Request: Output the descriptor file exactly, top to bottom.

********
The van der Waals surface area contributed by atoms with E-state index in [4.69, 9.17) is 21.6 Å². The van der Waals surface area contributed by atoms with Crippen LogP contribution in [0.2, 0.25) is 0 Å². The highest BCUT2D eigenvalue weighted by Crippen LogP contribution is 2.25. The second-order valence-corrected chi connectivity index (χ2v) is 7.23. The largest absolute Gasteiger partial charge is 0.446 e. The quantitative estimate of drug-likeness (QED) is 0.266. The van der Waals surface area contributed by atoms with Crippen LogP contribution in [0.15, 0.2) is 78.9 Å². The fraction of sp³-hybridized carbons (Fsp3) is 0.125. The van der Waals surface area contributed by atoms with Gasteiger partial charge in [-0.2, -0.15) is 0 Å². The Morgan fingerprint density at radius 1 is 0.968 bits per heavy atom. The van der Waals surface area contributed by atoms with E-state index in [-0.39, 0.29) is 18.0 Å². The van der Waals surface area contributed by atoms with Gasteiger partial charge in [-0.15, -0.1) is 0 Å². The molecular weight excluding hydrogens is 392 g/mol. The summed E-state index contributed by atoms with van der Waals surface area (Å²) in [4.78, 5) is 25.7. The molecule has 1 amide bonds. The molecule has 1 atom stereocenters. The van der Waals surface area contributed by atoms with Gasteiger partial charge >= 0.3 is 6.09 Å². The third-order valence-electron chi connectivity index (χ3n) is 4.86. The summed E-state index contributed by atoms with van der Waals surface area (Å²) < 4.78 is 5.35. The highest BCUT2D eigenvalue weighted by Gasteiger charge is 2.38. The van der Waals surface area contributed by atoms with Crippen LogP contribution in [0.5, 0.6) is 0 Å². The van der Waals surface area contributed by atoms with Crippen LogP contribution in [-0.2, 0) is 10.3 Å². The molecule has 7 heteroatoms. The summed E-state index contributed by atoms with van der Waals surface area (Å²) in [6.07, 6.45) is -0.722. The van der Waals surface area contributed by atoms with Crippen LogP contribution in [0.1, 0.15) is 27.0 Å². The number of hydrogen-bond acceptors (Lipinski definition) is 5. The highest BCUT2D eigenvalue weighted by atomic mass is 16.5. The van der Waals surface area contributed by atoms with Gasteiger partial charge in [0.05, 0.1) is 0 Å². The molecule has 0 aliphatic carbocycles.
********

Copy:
The van der Waals surface area contributed by atoms with E-state index in [4.69, 9.17) is 21.6 Å². The van der Waals surface area contributed by atoms with Crippen LogP contribution in [0.2, 0.25) is 0 Å². The highest BCUT2D eigenvalue weighted by Crippen LogP contribution is 2.25. The second-order valence-corrected chi connectivity index (χ2v) is 7.23. The largest absolute Gasteiger partial charge is 0.446 e. The quantitative estimate of drug-likeness (QED) is 0.266. The van der Waals surface area contributed by atoms with Crippen LogP contribution in [0.15, 0.2) is 78.9 Å². The fraction of sp³-hybridized carbons (Fsp3) is 0.125. The van der Waals surface area contributed by atoms with Gasteiger partial charge in [-0.2, -0.15) is 0 Å². The Morgan fingerprint density at radius 1 is 0.968 bits per heavy atom. The van der Waals surface area contributed by atoms with E-state index in [-0.39, 0.29) is 18.0 Å². The van der Waals surface area contributed by atoms with Gasteiger partial charge in [-0.15, -0.1) is 0 Å². The molecular weight excluding hydrogens is 392 g/mol. The summed E-state index contributed by atoms with van der Waals surface area (Å²) in [4.78, 5) is 25.7. The molecule has 1 amide bonds. The molecule has 1 atom stereocenters. The van der Waals surface area contributed by atoms with Gasteiger partial charge >= 0.3 is 6.09 Å². The third-order valence-electron chi connectivity index (χ3n) is 4.86. The summed E-state index contributed by atoms with van der Waals surface area (Å²) < 4.78 is 5.35. The highest BCUT2D eigenvalue weighted by Gasteiger charge is 2.38. The van der Waals surface area contributed by atoms with Crippen LogP contribution in [0.5, 0.6) is 0 Å². The van der Waals surface area contributed by atoms with Crippen LogP contribution in [-0.2, 0) is 10.3 Å². The molecule has 7 heteroatoms. The summed E-state index contributed by atoms with van der Waals surface area (Å²) in [6.07, 6.45) is -0.722. The van der Waals surface area contributed by atoms with Crippen LogP contribution in [0.1, 0.15) is 27.0 Å². The number of hydrogen-bond acceptors (Lipinski definition) is 5. The highest BCUT2D eigenvalue weighted by atomic mass is 16.5. The van der Waals surface area contributed by atoms with Gasteiger partial charge in [0.05, 0.1) is 0 Å². The molecule has 0 aliphatic carbocycles.